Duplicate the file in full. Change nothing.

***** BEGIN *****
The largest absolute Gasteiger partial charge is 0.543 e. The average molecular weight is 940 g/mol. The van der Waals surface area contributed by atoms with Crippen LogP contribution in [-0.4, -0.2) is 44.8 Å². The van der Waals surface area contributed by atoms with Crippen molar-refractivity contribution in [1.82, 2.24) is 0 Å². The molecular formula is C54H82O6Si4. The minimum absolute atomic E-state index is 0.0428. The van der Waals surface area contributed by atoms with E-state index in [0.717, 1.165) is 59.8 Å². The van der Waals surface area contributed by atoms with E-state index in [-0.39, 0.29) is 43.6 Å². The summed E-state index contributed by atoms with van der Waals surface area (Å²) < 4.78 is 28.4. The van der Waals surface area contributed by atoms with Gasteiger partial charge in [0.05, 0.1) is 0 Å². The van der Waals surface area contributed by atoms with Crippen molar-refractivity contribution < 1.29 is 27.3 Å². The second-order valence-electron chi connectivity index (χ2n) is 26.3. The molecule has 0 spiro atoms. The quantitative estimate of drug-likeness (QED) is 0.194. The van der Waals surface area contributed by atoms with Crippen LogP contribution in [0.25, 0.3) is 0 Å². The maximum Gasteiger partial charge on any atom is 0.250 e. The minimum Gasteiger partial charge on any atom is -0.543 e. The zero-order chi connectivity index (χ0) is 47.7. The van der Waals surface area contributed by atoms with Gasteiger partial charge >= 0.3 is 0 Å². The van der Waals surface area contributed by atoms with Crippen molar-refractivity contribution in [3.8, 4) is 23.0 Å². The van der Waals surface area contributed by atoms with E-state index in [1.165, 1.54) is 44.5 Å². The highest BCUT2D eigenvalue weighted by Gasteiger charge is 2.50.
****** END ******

The largest absolute Gasteiger partial charge is 0.543 e. The average molecular weight is 940 g/mol. The van der Waals surface area contributed by atoms with Crippen LogP contribution in [-0.4, -0.2) is 44.8 Å². The van der Waals surface area contributed by atoms with Crippen molar-refractivity contribution in [1.82, 2.24) is 0 Å². The molecular formula is C54H82O6Si4. The minimum absolute atomic E-state index is 0.0428. The van der Waals surface area contributed by atoms with E-state index in [0.717, 1.165) is 59.8 Å². The van der Waals surface area contributed by atoms with E-state index in [-0.39, 0.29) is 43.6 Å². The summed E-state index contributed by atoms with van der Waals surface area (Å²) < 4.78 is 28.4. The van der Waals surface area contributed by atoms with Gasteiger partial charge in [0.05, 0.1) is 0 Å². The van der Waals surface area contributed by atoms with Crippen molar-refractivity contribution < 1.29 is 27.3 Å². The second-order valence-electron chi connectivity index (χ2n) is 26.3. The molecule has 0 spiro atoms. The quantitative estimate of drug-likeness (QED) is 0.194. The van der Waals surface area contributed by atoms with Crippen LogP contribution in [0.25, 0.3) is 0 Å². The maximum Gasteiger partial charge on any atom is 0.250 e. The minimum Gasteiger partial charge on any atom is -0.543 e. The zero-order chi connectivity index (χ0) is 47.7. The van der Waals surface area contributed by atoms with Gasteiger partial charge >= 0.3 is 0 Å². The van der Waals surface area contributed by atoms with Crippen molar-refractivity contribution in [3.8, 4) is 23.0 Å². The van der Waals surface area contributed by atoms with E-state index in [1.165, 1.54) is 44.5 Å². The highest BCUT2D eigenvalue weighted by Gasteiger charge is 2.50.